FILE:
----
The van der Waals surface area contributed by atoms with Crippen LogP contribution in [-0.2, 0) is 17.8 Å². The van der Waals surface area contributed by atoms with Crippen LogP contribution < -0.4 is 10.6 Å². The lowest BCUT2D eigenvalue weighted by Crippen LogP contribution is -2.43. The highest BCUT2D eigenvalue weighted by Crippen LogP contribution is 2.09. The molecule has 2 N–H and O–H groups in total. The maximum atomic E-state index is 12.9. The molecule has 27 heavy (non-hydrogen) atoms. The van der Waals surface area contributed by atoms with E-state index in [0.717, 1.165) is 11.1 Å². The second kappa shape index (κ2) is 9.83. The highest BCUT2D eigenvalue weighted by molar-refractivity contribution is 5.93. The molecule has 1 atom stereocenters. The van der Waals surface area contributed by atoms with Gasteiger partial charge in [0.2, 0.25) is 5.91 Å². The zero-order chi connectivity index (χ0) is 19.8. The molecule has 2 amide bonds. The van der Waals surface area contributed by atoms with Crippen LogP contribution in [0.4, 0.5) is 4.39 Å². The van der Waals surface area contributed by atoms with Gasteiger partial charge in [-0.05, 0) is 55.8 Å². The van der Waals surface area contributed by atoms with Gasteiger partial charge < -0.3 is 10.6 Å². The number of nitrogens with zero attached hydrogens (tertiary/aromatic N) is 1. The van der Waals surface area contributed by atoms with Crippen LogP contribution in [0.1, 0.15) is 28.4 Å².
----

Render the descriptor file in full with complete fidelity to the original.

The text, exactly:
The van der Waals surface area contributed by atoms with Crippen LogP contribution in [-0.2, 0) is 17.8 Å². The van der Waals surface area contributed by atoms with Crippen LogP contribution < -0.4 is 10.6 Å². The lowest BCUT2D eigenvalue weighted by Crippen LogP contribution is -2.43. The highest BCUT2D eigenvalue weighted by Crippen LogP contribution is 2.09. The molecule has 2 N–H and O–H groups in total. The maximum atomic E-state index is 12.9. The molecule has 27 heavy (non-hydrogen) atoms. The van der Waals surface area contributed by atoms with E-state index in [0.717, 1.165) is 11.1 Å². The second kappa shape index (κ2) is 9.83. The highest BCUT2D eigenvalue weighted by molar-refractivity contribution is 5.93. The molecule has 1 atom stereocenters. The van der Waals surface area contributed by atoms with Gasteiger partial charge in [0.2, 0.25) is 5.91 Å². The zero-order chi connectivity index (χ0) is 19.8. The molecule has 2 amide bonds. The van der Waals surface area contributed by atoms with Crippen LogP contribution in [0.4, 0.5) is 4.39 Å². The van der Waals surface area contributed by atoms with Gasteiger partial charge in [-0.05, 0) is 55.8 Å². The van der Waals surface area contributed by atoms with Gasteiger partial charge < -0.3 is 10.6 Å². The number of nitrogens with zero attached hydrogens (tertiary/aromatic N) is 1. The van der Waals surface area contributed by atoms with Crippen LogP contribution in [0.1, 0.15) is 28.4 Å².